“Researchers need to earn the right to be heard”
The Evidence and Lessons from Latin America (ELLA) Programme is a three-year long research project in which researchers from Latin America and Africa collaborate to conduct comparative research on issues currently on the agendas of policy actors in their countries. The current phase is a collaboration between 12 countries on 6 research topics ranging from Informality and Inclusive Growth to Domestic Violence. More information can be found here: http://ella.practicalaction.org
Say for Development spoke to Dr. Ayobami Ojebode, the leader of the research team from Ibadan University, Nigeria. His team collaborated with a team from El Salvador on community based crime prevention, focusing on how communities work together to fill the gap of inadequate security provided by the state in Nigeria. The Ibadan University research team actively collaborated with key stakeholders (including the police force) throughout the research process. Say for Development spoke to Ayobami to understand what development practitioners can learn from his team’s experience with involving key stakeholders in the research process.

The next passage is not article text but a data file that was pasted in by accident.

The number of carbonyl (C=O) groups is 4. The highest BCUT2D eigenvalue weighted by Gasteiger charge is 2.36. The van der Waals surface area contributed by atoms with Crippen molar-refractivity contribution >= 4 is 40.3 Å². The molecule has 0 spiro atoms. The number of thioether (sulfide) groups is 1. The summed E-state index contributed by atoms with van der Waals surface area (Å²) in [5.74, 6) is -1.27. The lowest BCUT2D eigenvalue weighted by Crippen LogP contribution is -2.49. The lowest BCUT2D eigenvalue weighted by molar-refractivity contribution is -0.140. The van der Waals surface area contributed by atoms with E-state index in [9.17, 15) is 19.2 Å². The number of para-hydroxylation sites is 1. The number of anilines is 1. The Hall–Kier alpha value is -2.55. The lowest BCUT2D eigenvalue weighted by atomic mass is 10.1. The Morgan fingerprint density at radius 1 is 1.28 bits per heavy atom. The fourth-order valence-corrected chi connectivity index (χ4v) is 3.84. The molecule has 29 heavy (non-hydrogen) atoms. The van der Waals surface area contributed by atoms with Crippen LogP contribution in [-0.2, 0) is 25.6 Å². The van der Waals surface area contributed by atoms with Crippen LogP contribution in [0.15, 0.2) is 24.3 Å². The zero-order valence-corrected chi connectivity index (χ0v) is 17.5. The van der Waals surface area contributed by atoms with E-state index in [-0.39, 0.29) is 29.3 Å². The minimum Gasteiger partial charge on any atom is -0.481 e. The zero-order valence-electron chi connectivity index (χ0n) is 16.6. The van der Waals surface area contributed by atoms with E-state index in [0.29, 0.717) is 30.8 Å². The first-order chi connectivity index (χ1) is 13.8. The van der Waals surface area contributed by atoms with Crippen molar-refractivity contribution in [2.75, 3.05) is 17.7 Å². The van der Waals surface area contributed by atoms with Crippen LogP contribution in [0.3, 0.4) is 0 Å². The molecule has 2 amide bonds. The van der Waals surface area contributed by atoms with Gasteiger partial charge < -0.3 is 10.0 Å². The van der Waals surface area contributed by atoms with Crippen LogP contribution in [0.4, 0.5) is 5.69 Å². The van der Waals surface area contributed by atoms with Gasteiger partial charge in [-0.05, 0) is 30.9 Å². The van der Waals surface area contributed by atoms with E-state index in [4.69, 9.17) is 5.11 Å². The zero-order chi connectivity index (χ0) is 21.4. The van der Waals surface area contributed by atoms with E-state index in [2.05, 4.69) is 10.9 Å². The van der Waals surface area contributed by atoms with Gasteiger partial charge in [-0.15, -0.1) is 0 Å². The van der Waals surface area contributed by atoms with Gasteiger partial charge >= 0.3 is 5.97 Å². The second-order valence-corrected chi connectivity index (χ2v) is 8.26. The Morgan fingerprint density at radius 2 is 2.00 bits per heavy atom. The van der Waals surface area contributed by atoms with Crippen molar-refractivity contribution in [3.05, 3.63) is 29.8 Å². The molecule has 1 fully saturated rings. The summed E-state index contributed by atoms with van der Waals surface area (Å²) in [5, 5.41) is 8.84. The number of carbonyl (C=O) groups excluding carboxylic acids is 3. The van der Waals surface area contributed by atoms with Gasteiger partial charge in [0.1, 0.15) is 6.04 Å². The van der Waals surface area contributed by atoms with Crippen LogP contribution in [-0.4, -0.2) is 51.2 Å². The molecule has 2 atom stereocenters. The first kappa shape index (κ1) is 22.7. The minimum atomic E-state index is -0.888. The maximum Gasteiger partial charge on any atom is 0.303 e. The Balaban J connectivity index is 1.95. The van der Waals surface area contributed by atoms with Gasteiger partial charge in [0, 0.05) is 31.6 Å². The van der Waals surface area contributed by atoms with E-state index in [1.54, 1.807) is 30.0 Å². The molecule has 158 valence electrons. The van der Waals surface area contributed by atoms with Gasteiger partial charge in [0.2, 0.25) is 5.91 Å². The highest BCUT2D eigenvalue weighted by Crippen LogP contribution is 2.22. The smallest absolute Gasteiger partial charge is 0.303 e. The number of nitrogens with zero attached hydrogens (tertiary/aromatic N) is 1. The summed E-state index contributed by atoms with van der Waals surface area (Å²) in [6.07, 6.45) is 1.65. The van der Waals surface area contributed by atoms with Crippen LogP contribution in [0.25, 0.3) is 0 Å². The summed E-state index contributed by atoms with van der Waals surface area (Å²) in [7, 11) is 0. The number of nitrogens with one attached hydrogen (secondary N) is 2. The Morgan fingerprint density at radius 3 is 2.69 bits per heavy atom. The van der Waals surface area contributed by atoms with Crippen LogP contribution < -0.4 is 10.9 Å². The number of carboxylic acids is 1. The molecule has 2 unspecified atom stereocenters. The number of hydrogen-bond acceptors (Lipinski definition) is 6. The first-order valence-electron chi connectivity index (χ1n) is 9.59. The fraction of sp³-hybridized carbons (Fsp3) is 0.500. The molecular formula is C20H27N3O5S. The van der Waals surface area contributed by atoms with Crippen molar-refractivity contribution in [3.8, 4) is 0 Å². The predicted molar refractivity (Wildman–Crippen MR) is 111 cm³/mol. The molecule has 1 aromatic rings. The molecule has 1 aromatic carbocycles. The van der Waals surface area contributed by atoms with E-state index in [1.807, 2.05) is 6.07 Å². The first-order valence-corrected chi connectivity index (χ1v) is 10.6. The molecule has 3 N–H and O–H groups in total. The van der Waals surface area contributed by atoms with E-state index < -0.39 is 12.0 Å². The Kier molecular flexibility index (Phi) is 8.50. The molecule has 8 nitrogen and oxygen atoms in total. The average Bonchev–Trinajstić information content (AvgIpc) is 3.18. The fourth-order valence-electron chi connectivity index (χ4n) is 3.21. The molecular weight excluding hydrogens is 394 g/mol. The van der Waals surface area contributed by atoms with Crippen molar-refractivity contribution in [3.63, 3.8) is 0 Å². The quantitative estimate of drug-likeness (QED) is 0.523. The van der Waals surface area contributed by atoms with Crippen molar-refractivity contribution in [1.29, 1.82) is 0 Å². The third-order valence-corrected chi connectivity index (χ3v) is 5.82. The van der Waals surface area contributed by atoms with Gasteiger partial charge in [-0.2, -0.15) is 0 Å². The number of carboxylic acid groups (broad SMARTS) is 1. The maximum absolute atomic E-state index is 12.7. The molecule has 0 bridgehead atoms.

You are hearing from Bangladesh, a ‘development surprise’ in recent times for the rest of the world due to its cumulative success on socio-economic advancement. The Economist published an editorial on November 3, 2012, about Bangladesh titled ‘out of the basket’. The Guardian addressed it as a ‘new wave economics’. According to the Guardian on December 18, 2012, the economy of Bangladesh is expected to overtake western countries by 2050. The Goldman Sachs highlighted Bangladesh as one of the ‘Next 11’ emerging economies. According to PricewaterhouseCoopers, Bangladesh will become the 23rd largest economy in the world by 2050 (Bangladesh ranks 34th now).